On December 30, the Bangladesh people participated in nation-wide municipal elections, the first multi-party elections since the contentious January 2014 national parliamentary election.
In the last partisan election the Bangladesh Nationalist Party (BNP), the largest opposition party, boycotted the polls, leading the Awami League to claim 273 seats of the 350-seat parliament. Despite a contested election, public support for the Awami League ensured the party would maintain control of national and local government.
On Election Day, underlying tensions between the competing parties were evident. Voting was suspended in multiple municipalities due to allegations of fraud, vote rigging and violence occurring at polling stations. In an effort to bring attention to the irregularities surrounding the vote, the BNP filed a complaint with the Election Commission. Earlier in the week, the BNP also requested the deployment of military forces to aid in ensuring the safety and security of the voters. At least 78 people were injured and one killed in clashes between BNP and Awami League supporters throughout the day, and at least 15 journalists were attacked in the unrest.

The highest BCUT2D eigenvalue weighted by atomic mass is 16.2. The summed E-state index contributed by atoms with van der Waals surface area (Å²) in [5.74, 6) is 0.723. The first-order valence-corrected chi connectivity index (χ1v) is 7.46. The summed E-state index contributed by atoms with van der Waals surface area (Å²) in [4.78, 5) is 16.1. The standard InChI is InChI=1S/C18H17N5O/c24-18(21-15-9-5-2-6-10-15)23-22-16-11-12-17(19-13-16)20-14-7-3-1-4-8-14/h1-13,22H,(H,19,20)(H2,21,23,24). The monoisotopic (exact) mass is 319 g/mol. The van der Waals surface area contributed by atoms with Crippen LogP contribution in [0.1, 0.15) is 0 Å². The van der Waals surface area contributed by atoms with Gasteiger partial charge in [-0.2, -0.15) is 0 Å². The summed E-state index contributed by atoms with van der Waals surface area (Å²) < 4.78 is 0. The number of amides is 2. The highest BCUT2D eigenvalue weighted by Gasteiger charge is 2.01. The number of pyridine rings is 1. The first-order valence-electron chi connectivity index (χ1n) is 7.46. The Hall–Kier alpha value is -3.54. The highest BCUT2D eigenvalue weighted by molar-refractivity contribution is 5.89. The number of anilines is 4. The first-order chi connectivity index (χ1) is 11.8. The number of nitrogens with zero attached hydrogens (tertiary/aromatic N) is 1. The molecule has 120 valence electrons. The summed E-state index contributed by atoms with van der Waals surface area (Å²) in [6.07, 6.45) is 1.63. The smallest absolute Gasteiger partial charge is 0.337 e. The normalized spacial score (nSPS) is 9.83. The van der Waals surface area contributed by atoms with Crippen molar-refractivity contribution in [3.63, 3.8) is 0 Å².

The Election Commission maintained that the elections had largely been free and fair. Furthermore, the Awami League came out as the clear winner with a wider margin of victory than many expected. Since 2013, the International Republican Institute has been conducting surveys of Bangladesh public opinion to provide electoral insight and support the responsiveness of political parties to the views of the people.Top